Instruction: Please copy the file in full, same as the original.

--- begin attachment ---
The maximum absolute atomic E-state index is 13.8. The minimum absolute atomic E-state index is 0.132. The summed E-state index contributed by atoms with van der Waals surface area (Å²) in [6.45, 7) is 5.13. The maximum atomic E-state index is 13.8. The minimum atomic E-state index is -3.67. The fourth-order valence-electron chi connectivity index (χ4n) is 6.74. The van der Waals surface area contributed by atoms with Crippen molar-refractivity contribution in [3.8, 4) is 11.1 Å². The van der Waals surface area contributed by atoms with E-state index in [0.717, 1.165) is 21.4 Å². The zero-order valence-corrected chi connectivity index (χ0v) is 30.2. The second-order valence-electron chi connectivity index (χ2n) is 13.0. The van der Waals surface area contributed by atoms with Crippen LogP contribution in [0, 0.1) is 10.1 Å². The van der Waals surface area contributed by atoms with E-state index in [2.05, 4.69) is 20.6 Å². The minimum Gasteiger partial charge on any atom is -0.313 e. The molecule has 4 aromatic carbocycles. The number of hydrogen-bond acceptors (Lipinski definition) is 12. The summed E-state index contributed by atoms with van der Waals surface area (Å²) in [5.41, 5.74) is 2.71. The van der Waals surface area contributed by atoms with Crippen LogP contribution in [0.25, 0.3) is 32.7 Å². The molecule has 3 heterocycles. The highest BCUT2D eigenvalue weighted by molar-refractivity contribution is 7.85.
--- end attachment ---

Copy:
The maximum absolute atomic E-state index is 13.8. The minimum absolute atomic E-state index is 0.132. The summed E-state index contributed by atoms with van der Waals surface area (Å²) in [6.45, 7) is 5.13. The maximum atomic E-state index is 13.8. The minimum atomic E-state index is -3.67. The fourth-order valence-electron chi connectivity index (χ4n) is 6.74. The van der Waals surface area contributed by atoms with Crippen molar-refractivity contribution in [3.8, 4) is 11.1 Å². The van der Waals surface area contributed by atoms with E-state index in [0.717, 1.165) is 21.4 Å². The zero-order valence-corrected chi connectivity index (χ0v) is 30.2. The second-order valence-electron chi connectivity index (χ2n) is 13.0. The van der Waals surface area contributed by atoms with Crippen LogP contribution in [0, 0.1) is 10.1 Å². The van der Waals surface area contributed by atoms with E-state index in [2.05, 4.69) is 20.6 Å². The minimum Gasteiger partial charge on any atom is -0.313 e. The molecule has 4 aromatic carbocycles. The number of hydrogen-bond acceptors (Lipinski definition) is 12. The summed E-state index contributed by atoms with van der Waals surface area (Å²) in [5.41, 5.74) is 2.71. The van der Waals surface area contributed by atoms with Crippen LogP contribution in [0.25, 0.3) is 32.7 Å². The molecule has 3 heterocycles. The highest BCUT2D eigenvalue weighted by molar-refractivity contribution is 7.85.